Sunday, January 26, 2014


The Irish Independent wrote about converts to Islam on the isle, and they also note:
Islam is Ireland's fastest-growing religion, with the number of Muslims recorded in the 2011 Census – 48,130 – expected to reach 100,000 by 2020. In a country where only 34pc of approximately 3.8 million Catholics attend Mass, many people are drifting away from religion. But a small number are finding that Islamic beliefs and practices, which allow for a peaceful and community-oriented life, fit their spiritual needs.
Once, Ireland had a big Catholic following, but now, much like in the UK, they too may be losing touch with Christianity, and some are losing their heads over the Religion of Peace.
While more women convert than men, and most conversions are for marriage, people can have very personal reasons for converting – or reverting as it is known in the Islamic faith, in which it is believed that everyone was born Muslim.

Ireland has a thriving Muslim community. Building begins next year on what is set to be the biggest Islamic cultural centre in the country, in Clongriffin on Dublin's northside. There are mosques and dedicated primary schools in each of our cities. And unlike the situation in France, there is no policy against Muslim girls wearing the hijab (veil) to school.
Their mistake, of course. And I feel sorry for those women who converted to a religion they're either naive about, or won't be honest about because they've embraced taqqiya.

They published the taqqiya-laden testimonies of 4 converts, and I'll comment on at least one of them, one whose view of "modesty" and the hijab is flawed at worst:
The one big change is wearing the hijab. I wear it because it's a sign of my devotion to God. It shows humility with my husband and with the male members of my family. For me my beauty is my hair and my body, and that's not for everyone.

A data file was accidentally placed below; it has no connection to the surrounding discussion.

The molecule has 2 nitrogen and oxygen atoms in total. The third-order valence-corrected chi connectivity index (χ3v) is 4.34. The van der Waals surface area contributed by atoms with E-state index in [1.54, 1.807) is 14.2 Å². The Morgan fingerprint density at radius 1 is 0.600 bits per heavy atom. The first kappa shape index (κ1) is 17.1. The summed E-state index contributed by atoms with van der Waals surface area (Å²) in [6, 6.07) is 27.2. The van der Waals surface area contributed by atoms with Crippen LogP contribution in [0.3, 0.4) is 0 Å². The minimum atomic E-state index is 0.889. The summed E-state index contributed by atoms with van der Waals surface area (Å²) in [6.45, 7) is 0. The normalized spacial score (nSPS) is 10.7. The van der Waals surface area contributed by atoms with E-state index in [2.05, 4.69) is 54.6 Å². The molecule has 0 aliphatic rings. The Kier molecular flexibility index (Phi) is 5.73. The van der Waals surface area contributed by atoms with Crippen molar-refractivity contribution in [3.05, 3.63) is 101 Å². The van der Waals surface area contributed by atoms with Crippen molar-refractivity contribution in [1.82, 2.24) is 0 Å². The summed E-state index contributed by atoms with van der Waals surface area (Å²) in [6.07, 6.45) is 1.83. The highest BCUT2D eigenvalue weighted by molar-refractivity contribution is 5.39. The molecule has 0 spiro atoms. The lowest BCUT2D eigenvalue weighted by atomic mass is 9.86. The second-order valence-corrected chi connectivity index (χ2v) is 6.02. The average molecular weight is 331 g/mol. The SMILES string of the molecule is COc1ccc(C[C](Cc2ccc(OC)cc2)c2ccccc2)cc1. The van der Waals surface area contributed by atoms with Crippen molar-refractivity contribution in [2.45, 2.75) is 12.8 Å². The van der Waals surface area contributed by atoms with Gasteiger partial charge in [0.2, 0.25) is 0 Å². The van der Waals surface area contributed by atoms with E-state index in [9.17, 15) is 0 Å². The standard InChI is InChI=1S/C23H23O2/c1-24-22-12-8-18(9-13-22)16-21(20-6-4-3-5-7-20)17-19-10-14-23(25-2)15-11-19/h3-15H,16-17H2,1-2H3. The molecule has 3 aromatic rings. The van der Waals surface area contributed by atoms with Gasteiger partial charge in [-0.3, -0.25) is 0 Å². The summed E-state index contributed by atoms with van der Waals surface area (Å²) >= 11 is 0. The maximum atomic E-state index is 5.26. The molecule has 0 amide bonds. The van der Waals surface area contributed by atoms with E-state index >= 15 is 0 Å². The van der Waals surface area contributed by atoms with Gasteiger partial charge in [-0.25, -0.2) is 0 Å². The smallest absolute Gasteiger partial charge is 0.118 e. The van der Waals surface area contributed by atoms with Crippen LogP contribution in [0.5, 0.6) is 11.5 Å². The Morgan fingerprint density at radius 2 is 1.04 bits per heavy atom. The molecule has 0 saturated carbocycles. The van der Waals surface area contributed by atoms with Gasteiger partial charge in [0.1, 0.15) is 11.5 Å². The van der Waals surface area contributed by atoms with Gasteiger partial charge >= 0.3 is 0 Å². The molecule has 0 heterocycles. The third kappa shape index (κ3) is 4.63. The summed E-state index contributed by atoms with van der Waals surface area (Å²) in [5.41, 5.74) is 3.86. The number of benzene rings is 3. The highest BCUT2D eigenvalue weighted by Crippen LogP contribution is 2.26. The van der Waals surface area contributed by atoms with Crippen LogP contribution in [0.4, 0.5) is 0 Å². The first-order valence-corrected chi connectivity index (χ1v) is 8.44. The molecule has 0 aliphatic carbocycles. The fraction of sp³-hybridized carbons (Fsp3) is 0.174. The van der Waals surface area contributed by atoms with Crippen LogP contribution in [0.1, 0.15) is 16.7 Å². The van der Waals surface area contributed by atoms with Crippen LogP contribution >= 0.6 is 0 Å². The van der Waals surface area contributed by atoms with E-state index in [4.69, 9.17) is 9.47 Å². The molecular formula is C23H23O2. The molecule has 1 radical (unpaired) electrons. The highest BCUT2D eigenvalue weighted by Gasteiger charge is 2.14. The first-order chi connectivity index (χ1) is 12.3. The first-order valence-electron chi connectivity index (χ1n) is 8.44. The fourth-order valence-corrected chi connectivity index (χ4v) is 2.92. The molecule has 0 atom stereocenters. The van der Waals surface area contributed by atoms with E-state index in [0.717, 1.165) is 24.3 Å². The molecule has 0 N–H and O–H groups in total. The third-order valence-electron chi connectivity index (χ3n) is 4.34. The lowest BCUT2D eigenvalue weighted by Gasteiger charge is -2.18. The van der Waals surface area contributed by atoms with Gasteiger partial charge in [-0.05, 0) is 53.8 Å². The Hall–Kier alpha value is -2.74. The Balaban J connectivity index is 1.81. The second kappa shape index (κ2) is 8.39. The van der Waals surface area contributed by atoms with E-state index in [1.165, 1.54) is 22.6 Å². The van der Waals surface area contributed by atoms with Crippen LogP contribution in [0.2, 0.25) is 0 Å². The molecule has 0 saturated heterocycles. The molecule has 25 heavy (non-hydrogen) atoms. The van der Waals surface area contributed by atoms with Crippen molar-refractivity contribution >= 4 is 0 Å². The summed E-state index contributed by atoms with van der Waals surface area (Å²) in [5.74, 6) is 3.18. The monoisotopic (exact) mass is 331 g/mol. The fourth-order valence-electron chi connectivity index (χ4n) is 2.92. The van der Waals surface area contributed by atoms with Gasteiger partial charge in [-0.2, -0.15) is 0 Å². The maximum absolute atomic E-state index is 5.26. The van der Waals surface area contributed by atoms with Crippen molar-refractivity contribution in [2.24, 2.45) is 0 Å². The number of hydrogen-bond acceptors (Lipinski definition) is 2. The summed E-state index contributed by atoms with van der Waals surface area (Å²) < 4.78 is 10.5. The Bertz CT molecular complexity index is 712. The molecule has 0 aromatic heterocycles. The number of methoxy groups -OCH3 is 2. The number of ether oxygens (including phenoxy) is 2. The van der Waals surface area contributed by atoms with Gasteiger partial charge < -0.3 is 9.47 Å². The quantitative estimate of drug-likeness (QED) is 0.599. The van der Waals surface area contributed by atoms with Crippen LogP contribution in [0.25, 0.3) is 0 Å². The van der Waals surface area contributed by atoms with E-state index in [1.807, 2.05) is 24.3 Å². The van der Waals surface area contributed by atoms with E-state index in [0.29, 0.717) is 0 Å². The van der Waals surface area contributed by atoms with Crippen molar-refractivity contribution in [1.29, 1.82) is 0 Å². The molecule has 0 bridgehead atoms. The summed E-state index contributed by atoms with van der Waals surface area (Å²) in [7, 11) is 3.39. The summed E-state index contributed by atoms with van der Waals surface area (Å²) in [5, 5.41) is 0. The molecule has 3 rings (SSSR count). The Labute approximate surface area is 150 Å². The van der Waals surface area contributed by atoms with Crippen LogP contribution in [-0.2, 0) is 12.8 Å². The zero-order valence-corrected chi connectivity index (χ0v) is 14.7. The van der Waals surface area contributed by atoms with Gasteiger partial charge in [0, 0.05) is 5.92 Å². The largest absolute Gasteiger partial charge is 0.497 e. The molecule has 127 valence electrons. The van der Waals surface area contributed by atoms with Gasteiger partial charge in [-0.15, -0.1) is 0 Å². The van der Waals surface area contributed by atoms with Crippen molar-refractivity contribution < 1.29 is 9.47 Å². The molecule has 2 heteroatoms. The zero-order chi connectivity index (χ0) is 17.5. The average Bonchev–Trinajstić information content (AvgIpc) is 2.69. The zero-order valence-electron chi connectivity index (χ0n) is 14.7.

I also wear it because one part of my faith is to discuss Islam with non-Muslims. If I'm in the supermarket and someone hears my Ringsend accent, they'll ask, "Oh, how long are you here, love?" And I'll reply, "Actually, I'm Irish". It's a way of sharing your faith with people, of saying: "Don't be afraid of us – we're all human, we all come and go the one way."

I always dressed modestly. I was never comfortable with showing the figure off. We're living in a society where people feel threatened because I choose to not show my body, whereas you have girls as young as 11 or 12 looking at Rihanna. She has a video and she's barely covering her nipples and wearing ... I wouldn't even call them hot pants. And there are ladies twerking and pole-dancing. Girls are looking at that and going: "Yeah, I'm going to get a husband if I do that."

You should be valued for your soul and your personality, not because of how much flesh you show – that's private, and that's your beauty.
Well gee whiz, I knew that! But that doesn't mean a woman should conceal herself so literally under a veil and deny herself an identity and potentially risk an unhealthy situation by denying sunlight and vitamin D to her body, especially her head. She speaks of her hair and body, yet she conceals it beneath such an awful garment?!? There is a contradiction at work there. No, of course dressing skimpily isn't always a tasteful thing to do, certainly not if the people in question are underaged, but that doesn't mean they should blot out their clear facial identities either. It's very sad the woman who wrote that has no understanding of what she's doing to herself, and if only she knew of the personality many jihadists happen to maintain.

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